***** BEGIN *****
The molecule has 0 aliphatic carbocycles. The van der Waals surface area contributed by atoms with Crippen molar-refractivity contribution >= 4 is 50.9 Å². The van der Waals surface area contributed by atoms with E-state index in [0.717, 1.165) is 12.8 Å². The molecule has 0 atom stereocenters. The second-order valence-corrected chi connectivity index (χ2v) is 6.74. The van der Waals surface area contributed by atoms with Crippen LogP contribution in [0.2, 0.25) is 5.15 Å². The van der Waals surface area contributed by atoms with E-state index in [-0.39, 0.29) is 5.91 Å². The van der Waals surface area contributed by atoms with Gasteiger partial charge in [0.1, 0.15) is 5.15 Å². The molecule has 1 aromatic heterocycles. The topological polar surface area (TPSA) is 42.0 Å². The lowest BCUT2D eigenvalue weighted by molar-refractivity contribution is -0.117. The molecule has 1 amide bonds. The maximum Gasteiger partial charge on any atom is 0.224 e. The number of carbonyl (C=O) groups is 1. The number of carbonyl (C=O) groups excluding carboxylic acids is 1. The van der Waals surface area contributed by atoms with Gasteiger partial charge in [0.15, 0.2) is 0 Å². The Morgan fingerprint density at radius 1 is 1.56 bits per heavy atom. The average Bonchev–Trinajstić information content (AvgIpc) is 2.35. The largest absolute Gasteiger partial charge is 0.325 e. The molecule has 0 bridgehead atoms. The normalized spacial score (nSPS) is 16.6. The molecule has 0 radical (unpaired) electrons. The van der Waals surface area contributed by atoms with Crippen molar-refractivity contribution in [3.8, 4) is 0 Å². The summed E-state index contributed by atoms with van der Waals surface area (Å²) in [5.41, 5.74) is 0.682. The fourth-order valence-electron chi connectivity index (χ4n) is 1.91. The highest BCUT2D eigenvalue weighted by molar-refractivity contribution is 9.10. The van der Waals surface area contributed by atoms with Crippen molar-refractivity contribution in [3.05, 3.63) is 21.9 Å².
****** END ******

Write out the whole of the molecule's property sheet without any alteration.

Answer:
The molecule has 0 aliphatic carbocycles. The van der Waals surface area contributed by atoms with Crippen molar-refractivity contribution >= 4 is 50.9 Å². The van der Waals surface area contributed by atoms with E-state index in [0.717, 1.165) is 12.8 Å². The molecule has 0 atom stereocenters. The second-order valence-corrected chi connectivity index (χ2v) is 6.74. The van der Waals surface area contributed by atoms with Crippen LogP contribution in [0.2, 0.25) is 5.15 Å². The van der Waals surface area contributed by atoms with E-state index in [-0.39, 0.29) is 5.91 Å². The van der Waals surface area contributed by atoms with Gasteiger partial charge in [0.1, 0.15) is 5.15 Å². The molecule has 1 aromatic heterocycles. The topological polar surface area (TPSA) is 42.0 Å². The lowest BCUT2D eigenvalue weighted by molar-refractivity contribution is -0.117. The molecule has 1 amide bonds. The maximum Gasteiger partial charge on any atom is 0.224 e. The number of carbonyl (C=O) groups is 1. The number of carbonyl (C=O) groups excluding carboxylic acids is 1. The van der Waals surface area contributed by atoms with Gasteiger partial charge in [0.15, 0.2) is 0 Å². The Morgan fingerprint density at radius 1 is 1.56 bits per heavy atom. The average Bonchev–Trinajstić information content (AvgIpc) is 2.35. The largest absolute Gasteiger partial charge is 0.325 e. The molecule has 0 bridgehead atoms. The normalized spacial score (nSPS) is 16.6. The molecule has 0 radical (unpaired) electrons. The van der Waals surface area contributed by atoms with Crippen molar-refractivity contribution in [3.8, 4) is 0 Å². The summed E-state index contributed by atoms with van der Waals surface area (Å²) in [5.41, 5.74) is 0.682. The fourth-order valence-electron chi connectivity index (χ4n) is 1.91. The highest BCUT2D eigenvalue weighted by molar-refractivity contribution is 9.10. The van der Waals surface area contributed by atoms with Crippen molar-refractivity contribution in [3.05, 3.63) is 21.9 Å².